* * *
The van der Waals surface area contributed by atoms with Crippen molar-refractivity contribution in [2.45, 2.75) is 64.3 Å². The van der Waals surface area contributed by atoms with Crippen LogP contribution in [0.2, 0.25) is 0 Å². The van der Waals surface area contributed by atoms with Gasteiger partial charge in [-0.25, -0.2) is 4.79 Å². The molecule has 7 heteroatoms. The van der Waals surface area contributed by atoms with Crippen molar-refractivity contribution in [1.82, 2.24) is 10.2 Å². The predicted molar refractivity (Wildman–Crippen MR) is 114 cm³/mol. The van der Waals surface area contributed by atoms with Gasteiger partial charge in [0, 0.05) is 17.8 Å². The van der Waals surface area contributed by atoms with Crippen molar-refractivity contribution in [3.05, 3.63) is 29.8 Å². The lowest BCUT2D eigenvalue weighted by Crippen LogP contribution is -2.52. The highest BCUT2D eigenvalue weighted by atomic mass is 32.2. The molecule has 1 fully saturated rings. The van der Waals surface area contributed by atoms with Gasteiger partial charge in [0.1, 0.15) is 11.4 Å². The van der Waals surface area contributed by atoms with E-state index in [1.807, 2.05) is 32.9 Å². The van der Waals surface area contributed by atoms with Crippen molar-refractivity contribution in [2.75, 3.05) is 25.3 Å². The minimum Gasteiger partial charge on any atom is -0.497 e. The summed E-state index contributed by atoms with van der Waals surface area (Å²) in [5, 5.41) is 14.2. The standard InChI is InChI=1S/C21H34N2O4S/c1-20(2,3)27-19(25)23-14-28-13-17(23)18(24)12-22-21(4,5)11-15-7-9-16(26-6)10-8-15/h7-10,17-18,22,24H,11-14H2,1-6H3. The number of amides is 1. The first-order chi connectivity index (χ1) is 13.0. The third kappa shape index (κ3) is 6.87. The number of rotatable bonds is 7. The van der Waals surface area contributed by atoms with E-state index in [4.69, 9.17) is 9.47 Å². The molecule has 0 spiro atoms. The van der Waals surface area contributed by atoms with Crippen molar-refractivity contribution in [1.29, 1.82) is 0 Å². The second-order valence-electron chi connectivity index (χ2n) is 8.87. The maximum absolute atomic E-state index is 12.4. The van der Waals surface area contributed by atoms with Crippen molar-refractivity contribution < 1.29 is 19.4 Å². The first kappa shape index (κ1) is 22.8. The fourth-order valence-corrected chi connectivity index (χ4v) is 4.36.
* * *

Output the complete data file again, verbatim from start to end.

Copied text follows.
The van der Waals surface area contributed by atoms with Crippen molar-refractivity contribution in [2.45, 2.75) is 64.3 Å². The van der Waals surface area contributed by atoms with Crippen LogP contribution in [0.2, 0.25) is 0 Å². The van der Waals surface area contributed by atoms with Gasteiger partial charge in [-0.25, -0.2) is 4.79 Å². The molecule has 7 heteroatoms. The van der Waals surface area contributed by atoms with Crippen molar-refractivity contribution in [1.82, 2.24) is 10.2 Å². The predicted molar refractivity (Wildman–Crippen MR) is 114 cm³/mol. The van der Waals surface area contributed by atoms with Gasteiger partial charge in [0, 0.05) is 17.8 Å². The van der Waals surface area contributed by atoms with Crippen molar-refractivity contribution in [3.05, 3.63) is 29.8 Å². The lowest BCUT2D eigenvalue weighted by Crippen LogP contribution is -2.52. The highest BCUT2D eigenvalue weighted by atomic mass is 32.2. The molecule has 1 fully saturated rings. The van der Waals surface area contributed by atoms with Gasteiger partial charge in [0.1, 0.15) is 11.4 Å². The van der Waals surface area contributed by atoms with E-state index in [1.807, 2.05) is 32.9 Å². The van der Waals surface area contributed by atoms with Crippen molar-refractivity contribution in [2.75, 3.05) is 25.3 Å². The minimum Gasteiger partial charge on any atom is -0.497 e. The summed E-state index contributed by atoms with van der Waals surface area (Å²) in [5, 5.41) is 14.2. The standard InChI is InChI=1S/C21H34N2O4S/c1-20(2,3)27-19(25)23-14-28-13-17(23)18(24)12-22-21(4,5)11-15-7-9-16(26-6)10-8-15/h7-10,17-18,22,24H,11-14H2,1-6H3. The number of amides is 1. The first-order chi connectivity index (χ1) is 13.0. The third kappa shape index (κ3) is 6.87. The number of rotatable bonds is 7. The van der Waals surface area contributed by atoms with E-state index in [4.69, 9.17) is 9.47 Å². The molecule has 0 spiro atoms. The van der Waals surface area contributed by atoms with Crippen molar-refractivity contribution in [1.29, 1.82) is 0 Å². The second-order valence-electron chi connectivity index (χ2n) is 8.87. The maximum absolute atomic E-state index is 12.4. The van der Waals surface area contributed by atoms with Crippen molar-refractivity contribution < 1.29 is 19.4 Å². The first kappa shape index (κ1) is 22.8. The fourth-order valence-corrected chi connectivity index (χ4v) is 4.36.